4)  Another answer to the question why is more individualized.  Why has a certain thing happened in my life?  Why was this allowed to come upon me?  Let me preface what I am about to say with this, this answer is not always the reason behind the why but in many cases it is (this was not the case with Job).  The Bible clearly tells us that we reap what we sow.  This is a principal that works in both the spiritual and natural realms.  “Be not deceived; God is not mocked: for whatsoever a man soweth, that shall he also reap.” (Galatians 6:7)  We have just planted a small garden.  I planted beet seeds.  From those seeds I will not get squash.  They are beet seeds and will produce beets.  Corn seeds produce corn, peas produce peas, oranges produce oranges, etc.  It is a natural law that is unchanging.  This is also a spiritual law that is unchanging as well.  What you sow you will reap.  If you sow the wind, you will reap the whirlwind. (Hosea 8:7)  “For he that soweth to his flesh shall of the flesh reap corruption; but he that soweth to the Spirit shall of the Spirit reap life everlasting.” (Galatians 6:8)  Whatever you sow, good or bad, will reap a harvest in your life that is either good or bad.  The answer to some of these whys that happen in our lives is because we are reaping the consequences of what we have sown.  Why did I get a traffic ticket?  You broke the law by running a red light.  Why don’t I have any money left out of my paycheck to pay the bills?  Because you spent it all at the casino.  Why am I spiritually weak in my walk with the Lord?  If you aren’t reading the Bible and praying, you will be weak.  Sometimes we will discover the answer if we will just take an honest look at what we are doing (sowing).  If you are sowing unkindness, hate, jealousy, bitterness, selfishness or unforgiveness, guess what you are going to get in return. 

As we said, reaping and sowing is a natural and spiritual principal.  It is also a natural and spiritual law.  There are natural laws that govern the universe.  For example, there is a law of gravity-- what goes up, must come down.  If you jump off the top of a building, you will go in the direction of down.  There are laws of nature, laws of man and laws of God that have been set in place, if break any one of them you will suffer the consequences.  That answers many of the whys we ask.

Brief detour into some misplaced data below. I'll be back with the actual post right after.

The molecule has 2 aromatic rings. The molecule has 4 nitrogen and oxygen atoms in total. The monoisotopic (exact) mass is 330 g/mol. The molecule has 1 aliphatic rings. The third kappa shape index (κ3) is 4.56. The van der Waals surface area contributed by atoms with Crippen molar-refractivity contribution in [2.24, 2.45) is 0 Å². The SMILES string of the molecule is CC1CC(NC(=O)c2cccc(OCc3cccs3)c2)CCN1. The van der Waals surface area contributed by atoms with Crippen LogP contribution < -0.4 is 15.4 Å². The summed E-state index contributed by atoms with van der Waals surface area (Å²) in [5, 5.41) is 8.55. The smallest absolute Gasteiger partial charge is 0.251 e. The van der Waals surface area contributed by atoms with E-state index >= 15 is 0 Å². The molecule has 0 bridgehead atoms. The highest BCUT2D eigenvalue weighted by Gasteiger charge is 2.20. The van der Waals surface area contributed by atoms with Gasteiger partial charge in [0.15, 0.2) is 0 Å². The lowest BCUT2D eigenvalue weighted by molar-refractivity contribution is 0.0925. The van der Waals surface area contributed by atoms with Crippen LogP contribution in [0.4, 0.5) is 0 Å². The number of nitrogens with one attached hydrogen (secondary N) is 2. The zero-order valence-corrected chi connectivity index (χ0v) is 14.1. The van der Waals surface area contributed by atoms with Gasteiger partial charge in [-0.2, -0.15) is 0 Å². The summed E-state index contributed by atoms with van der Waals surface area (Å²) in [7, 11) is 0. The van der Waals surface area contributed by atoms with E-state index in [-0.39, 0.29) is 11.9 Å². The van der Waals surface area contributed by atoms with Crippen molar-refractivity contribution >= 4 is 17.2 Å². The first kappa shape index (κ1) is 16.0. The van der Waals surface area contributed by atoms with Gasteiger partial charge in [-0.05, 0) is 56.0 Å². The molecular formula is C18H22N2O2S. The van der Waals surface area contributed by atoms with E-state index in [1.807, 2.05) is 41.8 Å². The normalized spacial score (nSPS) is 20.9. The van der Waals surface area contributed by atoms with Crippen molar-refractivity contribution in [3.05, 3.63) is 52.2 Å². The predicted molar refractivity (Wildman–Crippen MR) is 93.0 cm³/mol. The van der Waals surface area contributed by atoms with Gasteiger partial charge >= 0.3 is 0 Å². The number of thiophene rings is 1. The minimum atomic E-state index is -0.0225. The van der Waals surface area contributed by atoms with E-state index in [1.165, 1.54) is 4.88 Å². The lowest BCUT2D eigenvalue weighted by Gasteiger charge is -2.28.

When we make bad choices, we reap the consequences of those choices.  Our choices effect what happens in our lives.  Hanging around with the wrong kind of company leads to bad morals.  “Do not be misled: “Bad company corrupts good character.” (1 Corinthians 15:33- NIV)  Choosing sexual immorality can reap the consequences of an unwanted pregnancy or a disease in your body.  Making the choice to cheat on your spouse can bring divorce into your marriage.  Choosing to play hooky from work can cost you your job.  If we choose to eat unhealthy foods we suffer the consequences of sickness and disease in our bodies.  Ask King David about the consequences of making the wrong choices.  (Read 2 Samuel 11)  David made one bad choice after another.  He was the king and should have been on the battlefield but he stayed at home.  He saw a woman on the rooftop bathing and instead of turning around and going back inside, he watched and then had someone go get her and bring her to him.  Then he made the choice to have an adulterous affair with her- a married woman.  She got pregnant so David devised a plan to cover up what he had done.  He had her husband, Uriah, called in from the battle in hopes that he would sleep with his wife and think that the baby was his.  Uriah would not go home and sleep with his wife.  “And Uriah said unto David, The ark, and Israel, and Judah, abide in tents; and my lord Joab, and the servants of my lord, are encamped in the open fields; shall I then go into mine house, to eat and to drink, and to lie with my wife? as thou livest, and as thy soul liveth, I will not do this thing.” (verse 11)  So David devised another plot to hide his sin.  He thought if he got Uriah drunk he would go home and sleep with his wife.  “And when David had called him, he did eat and drink before him; and he made him drunk: and at even he went out to lie on his bed with the servants of his lord, but went not down to his house.” (verse 13)  That plan did not work either.  Finally David had Uriah sent back to the battlefield and commanded that he be placed in front where he would surely be killed; and he was.  “And thy servant Uriah the Hittite is dead also.” (verse 24b)  Of course, this is not the end of the story.  “And when the wife of Uriah heard that Uriah her husband was dead, she mourned for her husband.  And when the mourning was past, David sent and fetched her to his house, and she became his wife, and bare him a son. But the thing that David had done displeased the LORD.” (verses 26,27)  God was aware of what David had done  so He sent Nathan the prophet to David with a message.  “Wherefore hast thou despised the commandment of the LORD, to do evil in his sight? thou hast killed Uriah the Hittite with the sword, and hast taken his wife to be thy wife, and hast slain him with the sword of the children of Ammon.  Now therefore the sword shall never depart from thine house; because thou hast despised me, and hast taken the wife of Uriah the Hittite to be thy wife.  Thus saith the LORD, Behold, I will raise up evil against thee out of thine own house, and I will take thy wives before thine eyes, and give them unto thy neighbour, and he shall lie with thy wives in the sight of this sun.  For thou didst it secretly: but I will do this thing before all Israel, and before the sun.  And David said unto Nathan, I have sinned against the LORD. And Nathan said unto David, The LORD also hath put away thy sin; thou shalt not die.  Howbeit, because by this deed thou hast given great occasion to the enemies of the LORD to blaspheme, the child also that is born unto thee shall surely die.” (2 Samuel 13:9-14)  Why did the baby die?  Why did David’s son rape his daughter?  Why did Absalom kill his brother?  Why was there so much turmoil and murder in David’s household?  It was the consequences of the choices that David had made.